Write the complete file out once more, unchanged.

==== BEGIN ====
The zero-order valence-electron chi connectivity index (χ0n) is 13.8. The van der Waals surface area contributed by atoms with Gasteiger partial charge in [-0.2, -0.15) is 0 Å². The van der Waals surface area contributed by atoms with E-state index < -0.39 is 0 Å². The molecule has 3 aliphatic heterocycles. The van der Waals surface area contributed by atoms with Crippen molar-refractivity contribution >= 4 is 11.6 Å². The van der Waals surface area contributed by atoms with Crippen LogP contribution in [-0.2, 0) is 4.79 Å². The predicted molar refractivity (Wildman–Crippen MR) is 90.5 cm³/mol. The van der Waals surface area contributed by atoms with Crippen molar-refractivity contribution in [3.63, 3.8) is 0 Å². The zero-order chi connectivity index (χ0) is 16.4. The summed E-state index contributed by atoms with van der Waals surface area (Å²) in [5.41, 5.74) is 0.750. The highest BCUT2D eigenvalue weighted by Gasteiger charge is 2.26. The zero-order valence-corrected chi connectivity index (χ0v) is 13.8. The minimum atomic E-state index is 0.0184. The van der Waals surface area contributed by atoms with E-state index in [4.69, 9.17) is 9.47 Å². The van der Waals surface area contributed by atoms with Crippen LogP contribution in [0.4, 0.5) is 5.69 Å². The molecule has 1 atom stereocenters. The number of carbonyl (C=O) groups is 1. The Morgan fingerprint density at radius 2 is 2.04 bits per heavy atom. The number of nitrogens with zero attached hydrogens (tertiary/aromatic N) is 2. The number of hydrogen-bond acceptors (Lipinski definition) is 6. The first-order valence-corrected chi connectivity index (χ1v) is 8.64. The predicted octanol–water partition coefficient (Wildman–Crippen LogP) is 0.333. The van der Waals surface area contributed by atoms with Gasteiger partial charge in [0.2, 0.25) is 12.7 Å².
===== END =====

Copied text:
The zero-order valence-electron chi connectivity index (χ0n) is 13.8. The van der Waals surface area contributed by atoms with Gasteiger partial charge in [-0.2, -0.15) is 0 Å². The van der Waals surface area contributed by atoms with E-state index < -0.39 is 0 Å². The molecule has 3 aliphatic heterocycles. The van der Waals surface area contributed by atoms with Crippen molar-refractivity contribution >= 4 is 11.6 Å². The van der Waals surface area contributed by atoms with Crippen LogP contribution in [-0.2, 0) is 4.79 Å². The predicted molar refractivity (Wildman–Crippen MR) is 90.5 cm³/mol. The van der Waals surface area contributed by atoms with Crippen molar-refractivity contribution in [3.63, 3.8) is 0 Å². The zero-order chi connectivity index (χ0) is 16.4. The summed E-state index contributed by atoms with van der Waals surface area (Å²) in [5.41, 5.74) is 0.750. The highest BCUT2D eigenvalue weighted by Gasteiger charge is 2.26. The zero-order valence-corrected chi connectivity index (χ0v) is 13.8. The minimum atomic E-state index is 0.0184. The van der Waals surface area contributed by atoms with E-state index in [4.69, 9.17) is 9.47 Å². The van der Waals surface area contributed by atoms with Crippen LogP contribution in [0.4, 0.5) is 5.69 Å². The molecule has 1 atom stereocenters. The number of carbonyl (C=O) groups is 1. The Morgan fingerprint density at radius 2 is 2.04 bits per heavy atom. The number of nitrogens with zero attached hydrogens (tertiary/aromatic N) is 2. The number of hydrogen-bond acceptors (Lipinski definition) is 6. The first-order valence-corrected chi connectivity index (χ1v) is 8.64. The predicted octanol–water partition coefficient (Wildman–Crippen LogP) is 0.333. The van der Waals surface area contributed by atoms with Gasteiger partial charge in [0.2, 0.25) is 12.7 Å².